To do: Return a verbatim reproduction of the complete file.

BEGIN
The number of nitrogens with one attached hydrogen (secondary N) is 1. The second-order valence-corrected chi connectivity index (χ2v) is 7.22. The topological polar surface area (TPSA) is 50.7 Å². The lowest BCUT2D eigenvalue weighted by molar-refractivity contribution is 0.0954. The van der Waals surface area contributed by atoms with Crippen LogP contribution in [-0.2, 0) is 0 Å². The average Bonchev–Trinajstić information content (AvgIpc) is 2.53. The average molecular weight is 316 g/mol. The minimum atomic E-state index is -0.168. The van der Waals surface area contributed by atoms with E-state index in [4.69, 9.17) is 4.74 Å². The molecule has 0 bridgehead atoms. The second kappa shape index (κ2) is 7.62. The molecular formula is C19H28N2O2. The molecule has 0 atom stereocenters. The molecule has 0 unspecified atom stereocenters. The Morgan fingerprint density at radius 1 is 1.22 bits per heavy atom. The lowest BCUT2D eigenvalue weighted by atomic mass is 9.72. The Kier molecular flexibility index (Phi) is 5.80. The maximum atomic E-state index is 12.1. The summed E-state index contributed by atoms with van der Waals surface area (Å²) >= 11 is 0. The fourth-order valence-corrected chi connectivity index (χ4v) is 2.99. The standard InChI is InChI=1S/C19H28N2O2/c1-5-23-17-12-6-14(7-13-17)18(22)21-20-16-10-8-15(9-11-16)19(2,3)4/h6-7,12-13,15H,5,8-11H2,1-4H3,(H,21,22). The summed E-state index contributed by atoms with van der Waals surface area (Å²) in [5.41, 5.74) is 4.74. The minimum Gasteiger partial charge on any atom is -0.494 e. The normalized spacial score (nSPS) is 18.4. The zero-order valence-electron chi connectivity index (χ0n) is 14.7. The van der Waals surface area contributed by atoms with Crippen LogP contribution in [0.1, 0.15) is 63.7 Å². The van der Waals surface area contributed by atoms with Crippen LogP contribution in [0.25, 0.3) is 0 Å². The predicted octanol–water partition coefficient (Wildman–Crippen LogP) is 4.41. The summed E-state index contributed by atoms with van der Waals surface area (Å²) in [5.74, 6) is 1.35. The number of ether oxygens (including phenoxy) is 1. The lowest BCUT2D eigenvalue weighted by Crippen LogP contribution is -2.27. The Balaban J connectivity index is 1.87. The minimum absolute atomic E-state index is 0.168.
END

The number of nitrogens with one attached hydrogen (secondary N) is 1. The second-order valence-corrected chi connectivity index (χ2v) is 7.22. The topological polar surface area (TPSA) is 50.7 Å². The lowest BCUT2D eigenvalue weighted by molar-refractivity contribution is 0.0954. The van der Waals surface area contributed by atoms with Crippen LogP contribution in [-0.2, 0) is 0 Å². The average Bonchev–Trinajstić information content (AvgIpc) is 2.53. The average molecular weight is 316 g/mol. The minimum atomic E-state index is -0.168. The van der Waals surface area contributed by atoms with E-state index in [4.69, 9.17) is 4.74 Å². The molecule has 0 bridgehead atoms. The second kappa shape index (κ2) is 7.62. The molecular formula is C19H28N2O2. The molecule has 0 atom stereocenters. The molecule has 0 unspecified atom stereocenters. The Morgan fingerprint density at radius 1 is 1.22 bits per heavy atom. The lowest BCUT2D eigenvalue weighted by atomic mass is 9.72. The Kier molecular flexibility index (Phi) is 5.80. The maximum atomic E-state index is 12.1. The summed E-state index contributed by atoms with van der Waals surface area (Å²) >= 11 is 0. The fourth-order valence-corrected chi connectivity index (χ4v) is 2.99. The standard InChI is InChI=1S/C19H28N2O2/c1-5-23-17-12-6-14(7-13-17)18(22)21-20-16-10-8-15(9-11-16)19(2,3)4/h6-7,12-13,15H,5,8-11H2,1-4H3,(H,21,22). The summed E-state index contributed by atoms with van der Waals surface area (Å²) in [5.41, 5.74) is 4.74. The minimum Gasteiger partial charge on any atom is -0.494 e. The normalized spacial score (nSPS) is 18.4. The zero-order valence-electron chi connectivity index (χ0n) is 14.7. The van der Waals surface area contributed by atoms with Crippen LogP contribution in [0.1, 0.15) is 63.7 Å². The van der Waals surface area contributed by atoms with Crippen LogP contribution in [0.25, 0.3) is 0 Å². The predicted octanol–water partition coefficient (Wildman–Crippen LogP) is 4.41. The summed E-state index contributed by atoms with van der Waals surface area (Å²) in [5.74, 6) is 1.35. The number of ether oxygens (including phenoxy) is 1. The lowest BCUT2D eigenvalue weighted by Crippen LogP contribution is -2.27. The Balaban J connectivity index is 1.87. The minimum absolute atomic E-state index is 0.168.